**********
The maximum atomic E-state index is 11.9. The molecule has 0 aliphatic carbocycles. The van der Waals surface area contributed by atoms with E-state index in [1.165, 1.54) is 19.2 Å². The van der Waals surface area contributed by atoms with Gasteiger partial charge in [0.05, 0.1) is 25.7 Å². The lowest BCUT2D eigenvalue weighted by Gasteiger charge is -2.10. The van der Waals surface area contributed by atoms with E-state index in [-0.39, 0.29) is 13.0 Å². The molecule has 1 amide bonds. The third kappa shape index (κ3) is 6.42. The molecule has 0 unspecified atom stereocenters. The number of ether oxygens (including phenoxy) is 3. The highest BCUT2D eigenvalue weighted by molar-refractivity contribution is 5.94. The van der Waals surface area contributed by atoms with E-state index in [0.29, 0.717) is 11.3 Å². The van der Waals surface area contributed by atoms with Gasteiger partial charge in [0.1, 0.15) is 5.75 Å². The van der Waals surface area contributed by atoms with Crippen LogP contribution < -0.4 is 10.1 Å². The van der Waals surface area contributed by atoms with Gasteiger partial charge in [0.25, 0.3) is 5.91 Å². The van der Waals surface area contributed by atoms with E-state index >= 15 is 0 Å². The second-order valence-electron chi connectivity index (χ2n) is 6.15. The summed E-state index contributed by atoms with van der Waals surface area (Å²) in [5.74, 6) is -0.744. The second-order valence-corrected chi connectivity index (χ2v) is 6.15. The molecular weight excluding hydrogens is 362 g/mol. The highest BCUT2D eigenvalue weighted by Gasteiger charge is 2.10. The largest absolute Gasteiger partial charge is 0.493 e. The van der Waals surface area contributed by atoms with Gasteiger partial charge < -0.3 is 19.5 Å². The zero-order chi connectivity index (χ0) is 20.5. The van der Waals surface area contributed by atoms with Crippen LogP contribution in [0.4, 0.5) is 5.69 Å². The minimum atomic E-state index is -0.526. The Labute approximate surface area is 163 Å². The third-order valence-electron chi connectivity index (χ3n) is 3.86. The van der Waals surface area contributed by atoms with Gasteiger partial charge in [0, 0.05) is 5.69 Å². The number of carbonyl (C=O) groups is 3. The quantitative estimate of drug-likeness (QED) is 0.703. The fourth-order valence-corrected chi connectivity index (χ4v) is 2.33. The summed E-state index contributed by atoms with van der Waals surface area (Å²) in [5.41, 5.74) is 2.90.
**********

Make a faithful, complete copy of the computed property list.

The maximum atomic E-state index is 11.9. The molecule has 0 aliphatic carbocycles. The van der Waals surface area contributed by atoms with E-state index in [1.165, 1.54) is 19.2 Å². The van der Waals surface area contributed by atoms with Gasteiger partial charge in [0.05, 0.1) is 25.7 Å². The lowest BCUT2D eigenvalue weighted by Gasteiger charge is -2.10. The van der Waals surface area contributed by atoms with E-state index in [-0.39, 0.29) is 13.0 Å². The molecule has 1 amide bonds. The third kappa shape index (κ3) is 6.42. The molecule has 0 unspecified atom stereocenters. The number of ether oxygens (including phenoxy) is 3. The highest BCUT2D eigenvalue weighted by molar-refractivity contribution is 5.94. The van der Waals surface area contributed by atoms with E-state index in [0.29, 0.717) is 11.3 Å². The van der Waals surface area contributed by atoms with Gasteiger partial charge in [0.1, 0.15) is 5.75 Å². The van der Waals surface area contributed by atoms with Crippen LogP contribution < -0.4 is 10.1 Å². The van der Waals surface area contributed by atoms with Gasteiger partial charge in [0.25, 0.3) is 5.91 Å². The van der Waals surface area contributed by atoms with E-state index >= 15 is 0 Å². The second-order valence-electron chi connectivity index (χ2n) is 6.15. The summed E-state index contributed by atoms with van der Waals surface area (Å²) in [5.74, 6) is -0.744. The second-order valence-corrected chi connectivity index (χ2v) is 6.15. The molecular weight excluding hydrogens is 362 g/mol. The highest BCUT2D eigenvalue weighted by Gasteiger charge is 2.10. The largest absolute Gasteiger partial charge is 0.493 e. The van der Waals surface area contributed by atoms with Gasteiger partial charge < -0.3 is 19.5 Å². The zero-order chi connectivity index (χ0) is 20.5. The van der Waals surface area contributed by atoms with Crippen LogP contribution in [0.4, 0.5) is 5.69 Å². The minimum atomic E-state index is -0.526. The Labute approximate surface area is 163 Å². The third-order valence-electron chi connectivity index (χ3n) is 3.86. The van der Waals surface area contributed by atoms with Gasteiger partial charge in [0, 0.05) is 5.69 Å². The number of carbonyl (C=O) groups is 3. The quantitative estimate of drug-likeness (QED) is 0.703. The fourth-order valence-corrected chi connectivity index (χ4v) is 2.33. The summed E-state index contributed by atoms with van der Waals surface area (Å²) in [5.41, 5.74) is 2.90.